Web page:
Perfectly Imperfect: Saying Goodbye To Robin Williams

One of the dumbest things the public does is think it "knows" celebrities. Those people we see on our TV or on a movie screen, because they come into our lives and make us laugh and cry—we believe we have some sort of special connection, not to the characters they play, but to the actors themselves. This is what great performers do: They form an unspoken, invisible bond with us. And in the process, we create an undeserved sense of ownership about that person and his or her career, getting annoyed when someone lets us down, as if anyone's creative choices are any of our business.

When Robin Williams was found dead of an apparent suicide in his Northern California home yesterday, one of the first sensations that rushed through my mind upon hearing the news was immense guilt. One of the most clearly gifted actors of the last 30 years had killed himself, and I hadn't spent enough of his time on Earth appreciating him. I always knew what a talent he was, but I let my disappointment in some of the roles he chose and the directions he took obscure that fact. Now that he's gone, I recognize how utterly stupid my measly disapproval was. What did I think he "owed" me? Why do any of us "expect" so much out of stars?

His life over at 63, Williams had battled substance abuse and depression. (He checked into rehab again last month.) His film career was imperfect, littered with Oscar nominations (and one win, for 1997's Good Will Hunting) to go along with embarrassing duds like 2007's License to Wed. If you're lucky enough to be as successful as he was for as long as he was, you're going to stumble into a few stinkers along the way. But we critics spent far too much time complaining about his missteps. Speaking for myself, I think it's because we expected more out of him: Seeing what he was capable of, we were let down when he seemed to be coasting or slumming. He was far too talented to be wasting his time doing late-'90s duds like Bicentennial Man or Patch Adams—why didn't he know that?


That seems so arrogant now—and shortsighted. The truth is that Williams' career will stand as the signature comedy template of recent times. He's not the only funny actor to transition into dramatic roles, but his path was the most vigorous in both directions. Broad comedies, family films, supernatural dramas, animation, dark character pieces, blockbusters, indies, shameless Oscar bait, crap like Old Dogs: He tried just about everything imaginable, and he always dove in. No matter the darkness that ultimately consumed him, he always seemed to enjoy performing, entertaining, being famous. He made it not seem like a burden, but rather a lark.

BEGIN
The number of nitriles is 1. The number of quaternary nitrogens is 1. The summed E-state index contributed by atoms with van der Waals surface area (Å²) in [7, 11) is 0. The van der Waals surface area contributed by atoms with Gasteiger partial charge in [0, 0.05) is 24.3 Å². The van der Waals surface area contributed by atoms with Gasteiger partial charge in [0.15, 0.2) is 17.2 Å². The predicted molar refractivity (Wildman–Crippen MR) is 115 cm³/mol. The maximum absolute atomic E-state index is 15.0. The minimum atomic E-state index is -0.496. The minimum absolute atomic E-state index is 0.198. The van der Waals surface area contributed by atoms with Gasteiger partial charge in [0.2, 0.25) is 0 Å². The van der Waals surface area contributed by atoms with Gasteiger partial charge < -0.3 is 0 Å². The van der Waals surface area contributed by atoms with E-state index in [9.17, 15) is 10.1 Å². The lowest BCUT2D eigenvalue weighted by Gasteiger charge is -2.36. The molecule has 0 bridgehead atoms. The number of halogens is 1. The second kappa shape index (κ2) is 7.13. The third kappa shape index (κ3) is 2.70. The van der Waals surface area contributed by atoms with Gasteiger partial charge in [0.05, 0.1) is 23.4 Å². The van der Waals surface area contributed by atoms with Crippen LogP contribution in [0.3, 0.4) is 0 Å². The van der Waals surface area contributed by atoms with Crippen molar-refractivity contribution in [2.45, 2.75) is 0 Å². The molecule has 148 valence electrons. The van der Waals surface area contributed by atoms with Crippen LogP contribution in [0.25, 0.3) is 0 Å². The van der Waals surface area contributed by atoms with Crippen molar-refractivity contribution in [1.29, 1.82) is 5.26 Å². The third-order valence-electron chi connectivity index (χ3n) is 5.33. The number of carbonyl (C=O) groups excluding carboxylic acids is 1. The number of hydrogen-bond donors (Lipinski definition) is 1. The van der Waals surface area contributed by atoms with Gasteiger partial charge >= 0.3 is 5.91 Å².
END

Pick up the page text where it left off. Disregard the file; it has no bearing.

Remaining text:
His first starring role remains one of his finest. Despite its reputation for being a commercial bomb, Robert Altman's 1980 film Popeye is one of the nerviest, most playful kids' movies ever made: a live-action whatzit that doesn't realize it's not a cartoon. Williams nailed the title role's squint-eyed mannerisms, but also invested the character with an oddball sweetness. The palooka with a heart of gold, his Popeye was like a lot of Altman heroes—an outsider always in search of his tribe—but Williams (best known at the time from TV's Mork & Mindy) made him balletic, inscrutable, endlessly funny and strange. If Popeye is itself a bit of a happy Hollywood anomaly—the sort of film that would never, ever get made today—Williams' performance was a unicorn sighting. Nowadays, when family films are nonthreatening and largely uninteresting, he took real risks by turning the Sailor Man into a fascinating weirdo. You laughed at the character, but you also laughed at his audacity and inventiveness.

That experience stayed with him the rest of his career. Reflecting back on Popeye's box-office failure, Williams once said, "For your first movie to get the shit kicked out of it, it toughened me up. It's kind of, in a weird way, a gift ... 'You've been in your first battle. It wasn't a total victory, but we didn't get slaughtered. So keep going.'"